These days, Smith concentrates more on leading worship at his church and producing worship albums. His latest worship release is titled Sovereign, which as Michael explains, is titled after a song on the set called "Sovereign Over Us" which was written by Bryan Brown, Jack Mooring and Aaron Keyes.
Smith took time to talk about these new songs, as well as many of his more popular songs over the years.
Michael W. Smith: Well, first of all, I don't think you hear that word very often - especially in the church you don't. And honestly it really came when somebody pitched me a song called "Sovereign Over Us." I heard it and was just blown away. I mean, it's such a great, great song. And we just thought lifting that first word, "sovereign," just seemed to pop.
It's many reasons, but that's one of them. I think everybody in general at Capitol Records and everybody in my camp thought that would be an appropriate title for this record. It sort of encompassed everything about the album. So that's the short story.
Songfacts: You work with a lot of young writers; new writers that you haven't worked with in the past. How comfortable are you when it comes to collaborating? Do you think you do your best work when you're kind of bouncing ideas off of other writers?
Smith: Well, I do after I initially have an idea. I've never been very good at scheduling a writing appointment – you know, I need to write at 10:00 a.m. I've just not been good at that. A lot of country writers who do that are very successful at it, but most of my ideas come out of nowhere and just when I least expect it.
But I will have to say that on this project I got out of my comfort zone and I stepped out with a lot of faith and started working with a bunch of these kids, and a lot of cool things happened because of it. So I definitely broke all my rules in terms of what I usually feel comfortable about when I'm writing.
It was a great step. It was tedious at times and some uncertainty: going through 120 ideas to get 12 songs can wear you out just a little bit, but man, it was worth it. And I'm just extremely happy with this project.
And I am convinced that nothing can ever separate us from God's love. Neither death nor life, neither angels nor demons, neither our fears for today nor our worries about tomorrow – not even the powers of hell can separate us from God's love. No power in the sky or in the earth below – indeed, nothing in all creation will ever be able to separate us from the love of God that is revealed in Christ Jesus our Lord.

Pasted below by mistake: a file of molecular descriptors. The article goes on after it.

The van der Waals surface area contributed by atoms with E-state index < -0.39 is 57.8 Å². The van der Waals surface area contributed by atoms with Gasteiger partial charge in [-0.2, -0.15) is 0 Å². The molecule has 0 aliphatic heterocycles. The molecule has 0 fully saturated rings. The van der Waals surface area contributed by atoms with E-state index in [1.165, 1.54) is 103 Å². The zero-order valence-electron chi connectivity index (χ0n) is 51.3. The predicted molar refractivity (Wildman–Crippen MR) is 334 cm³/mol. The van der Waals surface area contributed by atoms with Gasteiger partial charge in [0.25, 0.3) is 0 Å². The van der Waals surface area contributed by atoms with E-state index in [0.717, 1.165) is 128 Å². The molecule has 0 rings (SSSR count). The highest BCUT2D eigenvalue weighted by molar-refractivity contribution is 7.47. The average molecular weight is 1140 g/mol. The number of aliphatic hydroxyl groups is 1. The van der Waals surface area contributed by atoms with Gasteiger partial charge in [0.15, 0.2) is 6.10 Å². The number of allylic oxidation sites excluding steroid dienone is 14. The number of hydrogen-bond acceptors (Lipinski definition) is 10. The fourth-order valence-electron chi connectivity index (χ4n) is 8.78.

Other examples of Smith songs based directly upon specific scriptures include "Agnus Dei," which quotes Revelation 19:6:
And I heard as it were the voice of a great multitude, and as the voice of many waters, and as the voice of mighty thunders, saying, Hallelujah: for the Lord our God, the Almighty, reigneth.
And "Above All," which paraphrases Ephesians 1:21 in part, which reads:
Far above all principality and power and might and dominion, and every name that is named, not only in this age but also in that which is to come.
Although Smith didn't write the latter, he helped popularize the song with his 2001 Worship album.
Then I kept singing the only words I had, which was a bridge that's "nothing can separate us, nothing can separate us." And I just knew that the song needed to be about that Romans passage in the scripture that said, "Nothing can separate us from the love of God." And so we ended up writing the song, and it ended up being the first single.
So, yeah, I thought that was a great way to start off the record. But that's another example from what I said earlier of just doing crazy stuff like that and writing with these people I've never written with before. So a lot of cool things happened because of it.
Songfacts: Your primary instrument I imagine is piano. Are you hesitant to try to write with guitar just because it's not your main instrumental focus?
Smith: No, I actually like to write on the guitar. I'm not as versatile as I am on the piano, but sometimes having an instrument that you don't know all these chords, sometimes it sort of forces you to be simple and to not be so complicated. And it sort of throws me into another corner, which sometimes is not very comfortable.
But, gosh, I've written some of my favorite songs on the guitar. So I'll just pick it up from time to time when I feel like I'm just exhausted from not being able to write anything on the piano. I'll just pick up the guitar and try something from that standpoint. So most of the time it turns out to be a good thing.
John Kalodner, who teamed Warren with Smith, made his biggest mark guiding Aerosmith through their resurgence. He often teamed established artists with top-tier songwriters, which wasn't always easy when the artists were accustomed to writing their own tunes.
She's pretty opinionated. I was on Geffen Records then, and John Kalodner, who was my A&R guy there, set that whole thing up. We seemed to hit it off and I got pretty comfortable pretty quick. But yeah, you're around this girl who's written all these great hit songs.
We got in the studio and I started coming up with this piano melody and all of a sudden we had a song, and little did I know that it ended being a #1 AC pop song. But I'd like to do that again. So thanks for bringing it up. I might need to give her a call.
Songfacts: The other thing that I thought was interesting was when I was reading about your song "Friends," which was just an early song, that your wife wrote the lyrics to that.
In his book, It's Time to be Bold, Smith stated it was love at first sight when he first spied one Deborah Kay Davis in 1981. "When she passed by, it was all over for me. I was blown away. Totally head over heels in love. I frantically picked up the phone and called my mother in West Virginia. 'Mom, I can't believe it. You're not going to believe this, mom. I just saw the girl I'm going to marry."
Smith: Well, we did in the early days before we had children. She co-wrote every song on my first album - all the lyrics she did. And then "Friends" was just written for a guy that was leaving. He was part of a little bible study group we had, and he was moving away. We were all having a get together that night and she said, "Man, we should write, we should do something for Bill. We should write him a song." Bill Jackson was his name.